When 27-year-old Major Arvind Suhag took on the Pakistani Army in the Kargil war during which an accident crippled him for life, little did he realize that his next battle will be with the government, which callously denied him war injury pension.
The 100% disability that he had suffered meant that he needed help to move out of his bed at his home in Gurgaon.
But full of determination, he finally got justice after a seven-year legal battle with the defence ministry when the Delhi high court on Friday directed the payment of the pension and also imposed a fine of Rs. 50,000 on the ministry for the “cavalier attitude”.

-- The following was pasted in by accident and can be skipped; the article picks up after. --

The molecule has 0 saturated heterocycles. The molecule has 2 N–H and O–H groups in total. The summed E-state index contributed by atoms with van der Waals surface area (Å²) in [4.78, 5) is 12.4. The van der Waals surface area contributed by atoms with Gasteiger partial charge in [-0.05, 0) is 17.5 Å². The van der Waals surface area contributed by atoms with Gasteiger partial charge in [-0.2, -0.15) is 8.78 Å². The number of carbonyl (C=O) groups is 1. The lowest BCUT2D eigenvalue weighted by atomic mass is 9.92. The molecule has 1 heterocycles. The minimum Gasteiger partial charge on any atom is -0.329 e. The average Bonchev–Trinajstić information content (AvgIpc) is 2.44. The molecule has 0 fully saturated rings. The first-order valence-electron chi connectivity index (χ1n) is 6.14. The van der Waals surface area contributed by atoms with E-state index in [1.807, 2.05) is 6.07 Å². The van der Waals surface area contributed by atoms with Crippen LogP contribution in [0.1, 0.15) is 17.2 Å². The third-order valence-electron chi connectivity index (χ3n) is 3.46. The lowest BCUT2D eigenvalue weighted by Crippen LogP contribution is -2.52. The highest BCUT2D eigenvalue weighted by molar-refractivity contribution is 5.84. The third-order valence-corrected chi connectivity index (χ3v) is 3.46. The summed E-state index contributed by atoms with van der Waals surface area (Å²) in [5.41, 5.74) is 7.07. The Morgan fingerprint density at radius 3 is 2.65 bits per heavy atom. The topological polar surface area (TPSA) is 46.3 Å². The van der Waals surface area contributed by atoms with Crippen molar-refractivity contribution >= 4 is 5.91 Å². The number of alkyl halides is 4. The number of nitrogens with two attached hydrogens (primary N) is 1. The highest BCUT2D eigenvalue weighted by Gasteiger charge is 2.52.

Suhag’s jeep had fallen into a gorge during an operational move from Batalik to Leh.
He was discharged from service in March 2005 with all benefits and the disability pension.
“It was unjustified and inhuman on the part of the defence ministry to deny pension to a personnel who worked in extremely trying circumstances merely on the ground that injuries were sustained in a road accident and was not directly war-related”, Jyoti Singh, his lawyer, told the court
Endorsing her argument, a bench headed by justice S Ravindra Bhat said: “For our today, they have given their tomorrow. When individuals place their lives on peril in the line of duty, the sacrifices that they are called upon to make cannot ever be lost sight of through such abstract rationalization.
"The injuries were casually classified as those ordinarily suffered while proceeding on duty in a government vehicle”.
Singh told the court, the defence ministry was to be blamed for the callousness as the Adjutant General’s office had twice recommended Suhag’s case for war injury pension but it was rejected.